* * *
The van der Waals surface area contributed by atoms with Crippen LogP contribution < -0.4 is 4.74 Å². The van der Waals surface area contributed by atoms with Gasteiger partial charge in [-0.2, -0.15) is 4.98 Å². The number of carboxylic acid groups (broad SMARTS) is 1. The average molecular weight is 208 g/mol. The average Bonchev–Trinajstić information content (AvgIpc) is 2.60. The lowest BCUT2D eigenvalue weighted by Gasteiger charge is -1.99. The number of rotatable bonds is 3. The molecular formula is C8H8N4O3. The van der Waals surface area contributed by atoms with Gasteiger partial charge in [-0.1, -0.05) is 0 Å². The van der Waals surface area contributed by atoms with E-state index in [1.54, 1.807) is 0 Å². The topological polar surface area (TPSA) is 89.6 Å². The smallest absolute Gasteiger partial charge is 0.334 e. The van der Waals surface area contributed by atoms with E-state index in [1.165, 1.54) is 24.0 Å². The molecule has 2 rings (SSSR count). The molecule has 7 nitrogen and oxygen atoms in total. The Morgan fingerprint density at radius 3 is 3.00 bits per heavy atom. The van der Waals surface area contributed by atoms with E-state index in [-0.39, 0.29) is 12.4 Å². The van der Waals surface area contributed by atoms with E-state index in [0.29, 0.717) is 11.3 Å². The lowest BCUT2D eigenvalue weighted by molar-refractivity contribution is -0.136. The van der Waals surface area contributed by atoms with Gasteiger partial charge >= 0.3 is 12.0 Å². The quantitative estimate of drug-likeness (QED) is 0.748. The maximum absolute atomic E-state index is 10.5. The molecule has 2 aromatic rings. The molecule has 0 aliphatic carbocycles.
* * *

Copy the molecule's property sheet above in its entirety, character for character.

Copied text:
The van der Waals surface area contributed by atoms with Crippen LogP contribution < -0.4 is 4.74 Å². The van der Waals surface area contributed by atoms with Gasteiger partial charge in [-0.2, -0.15) is 4.98 Å². The number of carboxylic acid groups (broad SMARTS) is 1. The average molecular weight is 208 g/mol. The average Bonchev–Trinajstić information content (AvgIpc) is 2.60. The lowest BCUT2D eigenvalue weighted by Gasteiger charge is -1.99. The number of rotatable bonds is 3. The molecular formula is C8H8N4O3. The van der Waals surface area contributed by atoms with Gasteiger partial charge in [-0.1, -0.05) is 0 Å². The van der Waals surface area contributed by atoms with E-state index in [1.54, 1.807) is 0 Å². The topological polar surface area (TPSA) is 89.6 Å². The smallest absolute Gasteiger partial charge is 0.334 e. The van der Waals surface area contributed by atoms with E-state index in [1.165, 1.54) is 24.0 Å². The molecule has 2 rings (SSSR count). The molecule has 7 nitrogen and oxygen atoms in total. The Morgan fingerprint density at radius 3 is 3.00 bits per heavy atom. The van der Waals surface area contributed by atoms with E-state index in [-0.39, 0.29) is 12.4 Å². The van der Waals surface area contributed by atoms with E-state index in [0.29, 0.717) is 11.3 Å². The lowest BCUT2D eigenvalue weighted by molar-refractivity contribution is -0.136. The van der Waals surface area contributed by atoms with Gasteiger partial charge >= 0.3 is 12.0 Å². The quantitative estimate of drug-likeness (QED) is 0.748. The maximum absolute atomic E-state index is 10.5. The molecule has 2 aromatic rings. The molecule has 0 aliphatic carbocycles.